Now, what’s the specific place of the nervous system in the bodily operation of a multicellular? Whenever motion is an integral part of the lifestyle of a multicellular, there is a corresponding develop- ment of a nervous system linking effector (muscles, secretion) and sensory surfaces (sense organs, nerve endings). The fundamental logic of the nervous sys- tem is that of coupling movements with a stream of sensory modulations in a circular fashion. The net result are perception-action correlations arising from and modulated by an ensemble of intervening neurons, the interneuron network. Correspondingly, neurons are unique among the cells of a multicellu- lar organism in their axonal and dendritic ramifica- tions permitting multiple contacts and extending for large distances (relative to cellular soma sizes) pro- viding the essential medium for this intra-organismic sensor-effector correlation.

Contrary to current habit, I wish to emphasize from the start the situatedness of this neuro-logic: the state of activity of sensors is brought about most typically by the organism’s motions. To an impor-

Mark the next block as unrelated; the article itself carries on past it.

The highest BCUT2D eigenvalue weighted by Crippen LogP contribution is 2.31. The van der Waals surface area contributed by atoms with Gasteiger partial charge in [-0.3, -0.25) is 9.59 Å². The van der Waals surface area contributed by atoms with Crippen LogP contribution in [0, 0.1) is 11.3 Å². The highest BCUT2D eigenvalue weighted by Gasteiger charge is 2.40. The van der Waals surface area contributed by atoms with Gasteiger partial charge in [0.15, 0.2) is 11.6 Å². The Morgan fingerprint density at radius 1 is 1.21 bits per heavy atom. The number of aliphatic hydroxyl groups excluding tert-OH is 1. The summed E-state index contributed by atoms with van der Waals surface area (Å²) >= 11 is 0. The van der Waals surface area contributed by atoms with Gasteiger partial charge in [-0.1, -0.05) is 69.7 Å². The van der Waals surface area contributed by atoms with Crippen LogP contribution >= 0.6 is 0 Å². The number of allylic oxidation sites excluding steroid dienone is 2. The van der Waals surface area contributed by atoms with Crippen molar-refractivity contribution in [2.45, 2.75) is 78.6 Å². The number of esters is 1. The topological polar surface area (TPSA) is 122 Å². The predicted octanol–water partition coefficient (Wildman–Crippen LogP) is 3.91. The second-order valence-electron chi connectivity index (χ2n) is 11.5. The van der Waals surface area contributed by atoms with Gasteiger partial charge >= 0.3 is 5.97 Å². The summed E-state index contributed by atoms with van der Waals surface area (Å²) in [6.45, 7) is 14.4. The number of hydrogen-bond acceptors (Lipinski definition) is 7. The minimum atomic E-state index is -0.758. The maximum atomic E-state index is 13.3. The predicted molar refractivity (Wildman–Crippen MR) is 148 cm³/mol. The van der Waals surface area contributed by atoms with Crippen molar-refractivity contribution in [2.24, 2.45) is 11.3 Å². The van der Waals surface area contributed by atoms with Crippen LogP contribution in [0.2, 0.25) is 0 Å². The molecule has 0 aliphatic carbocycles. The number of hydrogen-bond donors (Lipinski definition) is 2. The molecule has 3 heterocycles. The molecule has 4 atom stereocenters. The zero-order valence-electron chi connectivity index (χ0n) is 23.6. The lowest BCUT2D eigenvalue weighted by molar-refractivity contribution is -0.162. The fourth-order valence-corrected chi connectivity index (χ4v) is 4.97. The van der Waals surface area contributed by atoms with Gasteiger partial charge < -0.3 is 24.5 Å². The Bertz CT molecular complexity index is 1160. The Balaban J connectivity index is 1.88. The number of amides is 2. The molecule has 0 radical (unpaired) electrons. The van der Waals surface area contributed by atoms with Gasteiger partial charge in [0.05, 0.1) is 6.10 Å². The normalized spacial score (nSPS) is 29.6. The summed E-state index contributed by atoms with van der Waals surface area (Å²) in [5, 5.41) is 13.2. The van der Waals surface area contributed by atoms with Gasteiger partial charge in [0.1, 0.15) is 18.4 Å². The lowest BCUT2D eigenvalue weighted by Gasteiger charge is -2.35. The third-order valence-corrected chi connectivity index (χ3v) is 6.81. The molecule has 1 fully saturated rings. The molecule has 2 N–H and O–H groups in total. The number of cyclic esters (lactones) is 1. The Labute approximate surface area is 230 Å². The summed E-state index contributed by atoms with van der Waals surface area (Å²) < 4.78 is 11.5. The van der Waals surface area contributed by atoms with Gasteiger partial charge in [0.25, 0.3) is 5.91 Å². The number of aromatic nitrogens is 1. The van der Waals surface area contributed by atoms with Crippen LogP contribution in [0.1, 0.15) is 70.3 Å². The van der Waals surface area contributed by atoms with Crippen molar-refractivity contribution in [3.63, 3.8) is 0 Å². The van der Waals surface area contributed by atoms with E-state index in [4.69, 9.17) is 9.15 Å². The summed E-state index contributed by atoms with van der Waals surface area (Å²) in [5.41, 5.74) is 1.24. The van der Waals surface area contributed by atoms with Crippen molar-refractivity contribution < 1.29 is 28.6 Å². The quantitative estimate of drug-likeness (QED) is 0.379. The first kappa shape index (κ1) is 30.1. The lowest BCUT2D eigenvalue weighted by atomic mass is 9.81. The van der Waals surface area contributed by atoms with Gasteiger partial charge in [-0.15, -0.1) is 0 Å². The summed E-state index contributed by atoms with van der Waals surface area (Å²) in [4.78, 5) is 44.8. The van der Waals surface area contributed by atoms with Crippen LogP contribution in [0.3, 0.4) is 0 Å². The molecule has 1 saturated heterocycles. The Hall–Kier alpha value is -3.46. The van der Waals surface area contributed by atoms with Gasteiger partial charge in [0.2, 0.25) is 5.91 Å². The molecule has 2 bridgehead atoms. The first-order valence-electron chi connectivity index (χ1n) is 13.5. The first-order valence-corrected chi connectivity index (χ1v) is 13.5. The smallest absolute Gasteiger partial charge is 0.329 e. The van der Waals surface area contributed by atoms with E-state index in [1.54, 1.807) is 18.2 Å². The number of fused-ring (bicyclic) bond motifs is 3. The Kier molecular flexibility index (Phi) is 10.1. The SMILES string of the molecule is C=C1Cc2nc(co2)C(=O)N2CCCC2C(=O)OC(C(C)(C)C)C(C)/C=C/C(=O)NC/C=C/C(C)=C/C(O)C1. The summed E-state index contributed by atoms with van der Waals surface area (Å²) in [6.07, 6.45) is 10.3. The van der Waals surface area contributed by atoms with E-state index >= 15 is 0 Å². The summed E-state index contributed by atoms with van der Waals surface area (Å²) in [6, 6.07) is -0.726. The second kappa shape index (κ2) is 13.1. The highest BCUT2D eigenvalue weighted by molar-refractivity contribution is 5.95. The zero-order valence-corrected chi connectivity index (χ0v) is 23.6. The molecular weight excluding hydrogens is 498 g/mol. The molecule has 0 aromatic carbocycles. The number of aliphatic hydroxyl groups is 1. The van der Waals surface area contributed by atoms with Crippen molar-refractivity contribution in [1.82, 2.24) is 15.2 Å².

tant extent, behavior is the regulation of perception. This does not exclude, of course, independent per- turbations from the environment. But what is typ- ically described as a “stimulus” in the laboratory, a perturbation which is deliberately independent of the animal’s ongoing activity, is less pertinent (out- side the laboratory) for understanding the biology of cognition.

The perceptuo-motor coherencies we describe ex- ternally as behavior disguises the arising, within the interneuron net, of a large sub-set—an ensemble as is usually said—of transiently correlated neurons. These ensembles are both the source and the result from the activity of the sensory and effector surfaces. What changes is the amount of mediating interneu- rons, and the specific architecture of the respective nervous system, containing various cortical regions, layers and nuclei. In humans some 1011 interneu- rons interconnect some 106 motoneurons which re- late to 107 sensory neurons distributed in receptor surfaces throughout the body. This is a ratio of 10 : 100, 000 : 1 of interneurons mediating the cou- pling of sensory and motor surfaces. The rise and decay of neuronal self-organization, say, in the mod- est Aplysia siphon withdrawal (Zecevic et al. 1989) is all the more valid in larger brains. Thus for in- stance a study in the cat (John et al. 1986) finds that 5–100 million neurons are active throughout the brain during a simple visuo-motor task of pressing a lever. Such neural assemblies arise in a patchwork of regional areas, evincing the enormous distributed parallelism proper to vertebrate brains.